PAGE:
Jews are under attack across the world

It’s time to speak out against rising antisemitism (nytimes.com).

While Israelis hunkered down in bomb shelters to avoid Hamas’s missiles, Diaspora Jews encountered an antisemitic storm. The sort of antisemitic chants, threats, and attacks Jews have become accustomed to seeing in Europe went global. 

Anti-Zionist fueled antisemitism has very clearly migrated to the New World. At a Toronto rally, “pro-Palestinian protestors beat a Jewish elderly man and assaulted a young Jewish woman.” Montreal saw “rocks being launched against peaceful pro Israel demonstrators and #antisemitic slurs being yelled at them.” 

Things aren’t much rosier in the United States. 

Someone “smashed a window” at a Skokie, Illinois, synagogue and “left a flag and a pro-Palestine sign outside.” Radio host Jason Rantz reported that he was not the only Jew assaulted at a Seattle protest. A van flying a Palestinian flag and marked “Hitler was right” on its side “kept circling” a pro-Israel rally in Boca Raton, Florida. In Bal Harbour, Florida, people screamed at a Jewish family, “F*** you Jew, ‘Die Jew…’ and even threatened to rape the women in the group.”

The New York Police Department had to accompany a bloodied Jewish man to a nearby store after he was chased by pro-Palestinian protesters in Manhattan. They had to assist again when two Hebrew-speaking men faced dozens of hostile pro-Palestinian protesters. “‘Pro-Palestine’ rioters then storm[ed] NYC’s Diamond District—one of its most visible Jewish landmarks—scream[ed] ‘F*** Zionists,’ rough[ed] up Jews, and hurl[ed] a large firework at a Jewish shop.” 

In Los Angeles, an Orthodox Jew was filmed being chased by two cars with Palestinian flags. A pro-Palestinian caravan drove through a Jewish neighborhood, yelling, “F*** the Jews” and “dirty Jews,” with approximately 30 men asking who was Jewish, before attacking a handful of Persian Jews. In a third incident, “a pro-Palestinian convoy stopp[ed] and harass[ed] homes with Mezuzahs in Beverly Hills.” 

The above list is lengthy, and yet, it’s not exhaustive.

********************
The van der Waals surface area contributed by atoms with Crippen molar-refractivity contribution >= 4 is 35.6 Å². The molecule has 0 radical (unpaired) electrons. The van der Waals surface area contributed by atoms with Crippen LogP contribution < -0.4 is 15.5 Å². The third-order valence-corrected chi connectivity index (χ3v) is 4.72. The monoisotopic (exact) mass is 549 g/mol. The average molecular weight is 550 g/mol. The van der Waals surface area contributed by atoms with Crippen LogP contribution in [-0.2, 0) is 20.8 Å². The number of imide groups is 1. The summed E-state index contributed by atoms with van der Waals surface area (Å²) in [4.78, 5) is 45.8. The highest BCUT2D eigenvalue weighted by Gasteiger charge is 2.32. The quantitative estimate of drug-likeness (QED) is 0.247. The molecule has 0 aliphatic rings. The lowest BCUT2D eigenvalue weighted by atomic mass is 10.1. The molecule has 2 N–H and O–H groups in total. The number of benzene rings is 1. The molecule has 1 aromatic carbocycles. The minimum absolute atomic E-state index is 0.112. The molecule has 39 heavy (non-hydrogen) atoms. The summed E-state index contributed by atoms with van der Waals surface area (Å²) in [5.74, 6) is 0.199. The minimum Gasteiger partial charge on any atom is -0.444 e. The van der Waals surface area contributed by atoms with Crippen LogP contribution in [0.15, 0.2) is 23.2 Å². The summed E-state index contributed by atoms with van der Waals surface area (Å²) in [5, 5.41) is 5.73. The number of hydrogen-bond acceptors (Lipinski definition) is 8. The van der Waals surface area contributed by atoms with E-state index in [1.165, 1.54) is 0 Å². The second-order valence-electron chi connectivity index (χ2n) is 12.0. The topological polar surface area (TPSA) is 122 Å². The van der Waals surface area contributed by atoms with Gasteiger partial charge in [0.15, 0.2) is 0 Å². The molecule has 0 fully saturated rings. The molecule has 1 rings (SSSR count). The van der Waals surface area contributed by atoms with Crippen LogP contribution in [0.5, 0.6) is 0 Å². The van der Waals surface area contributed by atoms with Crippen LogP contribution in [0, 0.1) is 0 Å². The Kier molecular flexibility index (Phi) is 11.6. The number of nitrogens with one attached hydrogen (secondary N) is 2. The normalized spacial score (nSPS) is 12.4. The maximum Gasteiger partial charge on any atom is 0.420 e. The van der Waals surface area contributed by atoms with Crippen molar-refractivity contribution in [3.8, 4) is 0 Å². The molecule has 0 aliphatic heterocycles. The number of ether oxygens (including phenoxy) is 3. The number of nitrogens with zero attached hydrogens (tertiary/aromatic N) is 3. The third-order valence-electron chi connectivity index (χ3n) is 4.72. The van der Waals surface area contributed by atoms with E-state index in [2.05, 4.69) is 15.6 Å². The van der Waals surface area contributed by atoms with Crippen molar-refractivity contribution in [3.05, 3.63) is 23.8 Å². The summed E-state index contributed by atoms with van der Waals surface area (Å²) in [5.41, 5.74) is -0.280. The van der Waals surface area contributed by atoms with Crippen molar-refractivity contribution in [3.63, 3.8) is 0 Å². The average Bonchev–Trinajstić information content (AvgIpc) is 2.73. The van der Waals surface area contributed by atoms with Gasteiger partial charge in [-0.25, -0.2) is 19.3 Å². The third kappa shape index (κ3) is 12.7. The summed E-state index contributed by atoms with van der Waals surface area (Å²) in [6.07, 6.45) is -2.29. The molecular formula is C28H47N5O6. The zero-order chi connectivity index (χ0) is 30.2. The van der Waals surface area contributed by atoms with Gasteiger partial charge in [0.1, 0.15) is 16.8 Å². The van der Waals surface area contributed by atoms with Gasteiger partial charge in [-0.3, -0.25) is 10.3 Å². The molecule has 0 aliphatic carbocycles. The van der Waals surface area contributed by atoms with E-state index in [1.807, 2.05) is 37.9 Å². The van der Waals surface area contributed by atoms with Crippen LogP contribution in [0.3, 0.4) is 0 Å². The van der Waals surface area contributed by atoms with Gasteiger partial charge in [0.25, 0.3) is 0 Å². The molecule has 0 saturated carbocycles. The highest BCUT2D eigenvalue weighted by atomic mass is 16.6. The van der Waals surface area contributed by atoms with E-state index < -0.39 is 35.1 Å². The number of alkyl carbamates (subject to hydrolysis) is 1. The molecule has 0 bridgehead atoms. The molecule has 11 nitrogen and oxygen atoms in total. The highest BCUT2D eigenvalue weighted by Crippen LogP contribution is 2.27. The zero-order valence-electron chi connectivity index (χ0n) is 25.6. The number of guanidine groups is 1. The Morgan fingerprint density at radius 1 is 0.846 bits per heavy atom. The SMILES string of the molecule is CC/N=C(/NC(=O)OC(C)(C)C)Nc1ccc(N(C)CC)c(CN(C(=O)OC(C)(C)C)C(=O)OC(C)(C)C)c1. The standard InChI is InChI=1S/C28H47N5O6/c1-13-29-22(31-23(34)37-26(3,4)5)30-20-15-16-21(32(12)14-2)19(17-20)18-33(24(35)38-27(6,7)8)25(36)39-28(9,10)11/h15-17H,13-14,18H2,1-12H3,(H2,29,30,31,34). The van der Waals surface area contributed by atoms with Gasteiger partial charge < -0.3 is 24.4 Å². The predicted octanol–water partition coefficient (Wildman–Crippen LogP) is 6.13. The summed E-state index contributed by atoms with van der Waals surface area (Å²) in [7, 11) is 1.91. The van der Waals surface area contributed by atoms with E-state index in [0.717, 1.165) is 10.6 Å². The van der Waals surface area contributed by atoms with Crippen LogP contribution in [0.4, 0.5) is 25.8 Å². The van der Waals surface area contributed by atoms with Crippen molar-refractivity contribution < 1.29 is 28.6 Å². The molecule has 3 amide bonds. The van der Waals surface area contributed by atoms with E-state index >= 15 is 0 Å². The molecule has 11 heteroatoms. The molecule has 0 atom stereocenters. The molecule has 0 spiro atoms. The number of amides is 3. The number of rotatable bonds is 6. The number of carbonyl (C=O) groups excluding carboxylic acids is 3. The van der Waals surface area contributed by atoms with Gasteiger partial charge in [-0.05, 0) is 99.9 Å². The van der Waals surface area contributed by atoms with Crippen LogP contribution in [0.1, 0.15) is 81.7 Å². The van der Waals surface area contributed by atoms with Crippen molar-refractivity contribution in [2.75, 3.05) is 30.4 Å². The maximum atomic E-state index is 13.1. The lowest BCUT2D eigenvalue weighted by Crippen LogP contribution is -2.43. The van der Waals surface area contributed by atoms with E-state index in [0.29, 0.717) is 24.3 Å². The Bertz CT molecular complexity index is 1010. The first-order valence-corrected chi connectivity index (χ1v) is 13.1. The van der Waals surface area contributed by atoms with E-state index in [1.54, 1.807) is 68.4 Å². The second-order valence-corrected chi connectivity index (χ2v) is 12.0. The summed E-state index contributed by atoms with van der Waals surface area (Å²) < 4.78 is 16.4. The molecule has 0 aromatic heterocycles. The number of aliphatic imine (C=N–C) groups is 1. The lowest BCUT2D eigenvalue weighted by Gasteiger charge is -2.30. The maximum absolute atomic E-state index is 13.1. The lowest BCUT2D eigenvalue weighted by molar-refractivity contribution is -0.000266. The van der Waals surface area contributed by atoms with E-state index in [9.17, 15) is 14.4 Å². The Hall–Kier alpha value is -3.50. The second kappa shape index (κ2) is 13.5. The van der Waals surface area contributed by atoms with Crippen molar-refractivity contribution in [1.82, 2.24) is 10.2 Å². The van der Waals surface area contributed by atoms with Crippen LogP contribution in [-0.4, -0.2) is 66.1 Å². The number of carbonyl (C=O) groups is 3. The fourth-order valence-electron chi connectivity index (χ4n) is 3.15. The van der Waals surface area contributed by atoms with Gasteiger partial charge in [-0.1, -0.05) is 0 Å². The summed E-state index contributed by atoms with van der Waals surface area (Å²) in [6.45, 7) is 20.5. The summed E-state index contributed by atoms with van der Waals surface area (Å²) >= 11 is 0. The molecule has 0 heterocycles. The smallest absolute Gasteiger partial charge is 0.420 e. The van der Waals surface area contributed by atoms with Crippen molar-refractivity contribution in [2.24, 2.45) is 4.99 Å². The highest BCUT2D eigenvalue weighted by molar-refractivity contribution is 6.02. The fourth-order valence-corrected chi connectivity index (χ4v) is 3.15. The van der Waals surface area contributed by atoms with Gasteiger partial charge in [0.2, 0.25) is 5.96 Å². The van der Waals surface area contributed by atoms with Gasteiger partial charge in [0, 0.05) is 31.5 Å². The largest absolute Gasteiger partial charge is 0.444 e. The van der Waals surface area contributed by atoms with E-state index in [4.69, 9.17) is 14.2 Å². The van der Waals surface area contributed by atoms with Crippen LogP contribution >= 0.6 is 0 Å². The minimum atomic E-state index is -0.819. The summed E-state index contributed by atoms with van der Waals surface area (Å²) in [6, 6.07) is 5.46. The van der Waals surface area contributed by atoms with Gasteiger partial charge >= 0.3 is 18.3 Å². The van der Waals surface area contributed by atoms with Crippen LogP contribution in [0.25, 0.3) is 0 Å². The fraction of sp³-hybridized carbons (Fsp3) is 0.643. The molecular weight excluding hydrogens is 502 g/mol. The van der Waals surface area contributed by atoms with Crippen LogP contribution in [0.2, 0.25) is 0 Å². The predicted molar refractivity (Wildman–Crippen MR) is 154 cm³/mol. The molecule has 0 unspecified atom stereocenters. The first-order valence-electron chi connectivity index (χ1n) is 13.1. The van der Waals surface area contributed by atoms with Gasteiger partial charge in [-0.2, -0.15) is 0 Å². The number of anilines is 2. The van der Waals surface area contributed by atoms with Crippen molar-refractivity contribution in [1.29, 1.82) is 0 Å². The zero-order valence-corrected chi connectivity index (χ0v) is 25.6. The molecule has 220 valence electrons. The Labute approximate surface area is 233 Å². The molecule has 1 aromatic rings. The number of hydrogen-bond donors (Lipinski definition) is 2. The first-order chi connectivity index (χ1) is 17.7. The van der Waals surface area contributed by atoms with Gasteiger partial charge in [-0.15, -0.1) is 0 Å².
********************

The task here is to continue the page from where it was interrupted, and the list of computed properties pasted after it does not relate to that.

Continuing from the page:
Ellie Cohanim, the former deputy special envoy to combat antisemitism, told me that “while these pro-Palestinian supporters may have issues with what’s happening in Israel and the Middle East, they are engaging in classic antisemitism by venting their anger at individual Jews and Jewish institutions.” 

There’s no small amount of anger being vented. But why is it spilling out so brutally against innocent people? 

One reason is that prominent public officials have irresponsibly fanned the flames of resentment. Rep. Rashida Tlaib accused Israel of “ethnic cleansing” from her official House Twitter account. Rep. Ilhan Omar recently tweeted that Israel was guilty of “terrorism” and slammed Israel for “blatant crimes against humanity and human rights abuses” on the House floor. Nine liberal colleagues joined them in delivering an hour’s worth of remarks that the Jerusalem Post called “sharply critical of Israel.” 

Plenty of protesters may initially be drawn to the notion of supporting Palestinian civilians. However, these gatherings carry a strong current of violent antisemitism. At one event, a British man called for jihad on “the Zionist entity” while someone waved a jihadist flag behind him. Hezbollah’s flag appeared at rallies in Sydney and New York City. A marcher sported a Hamas headband in Queens, New York. A Nazi flag appearedat London, Ontario’s protest. And protesters wore Saddam Hussein T-shirts and carried an Iranian IRGC flag in London, England. 

There is a clear and troubling pattern of antisemitic harassment and violence happening either at these rallies or following closely afterward. Most liberals won’t police these harms because they believe that unlike other prejudices, antisemitism “punches up.” 

We should demand more leadership against these injustices. Law enforcement should prosecute antisemitic hate crimes to the fullest extent possible under the law. American Jews must think seriously about personal security. Other Americans should educate themselves about antisemitism so that they can better recognize and help combat it. 

In an email, Deborah Lipstadt, Dorot professor of modern Jewish history and Holocaust studies at Emory and the author of Antisemitism: Here and Now, described recent events as “deeply disturbing developments.” Lipstadt added, “I just watched a video of Jews being beaten up on the street by Palestinian protesters. If things such as this multiply, it will be very bad. I am very worried.”

This article appeared in the Washington Examiner.

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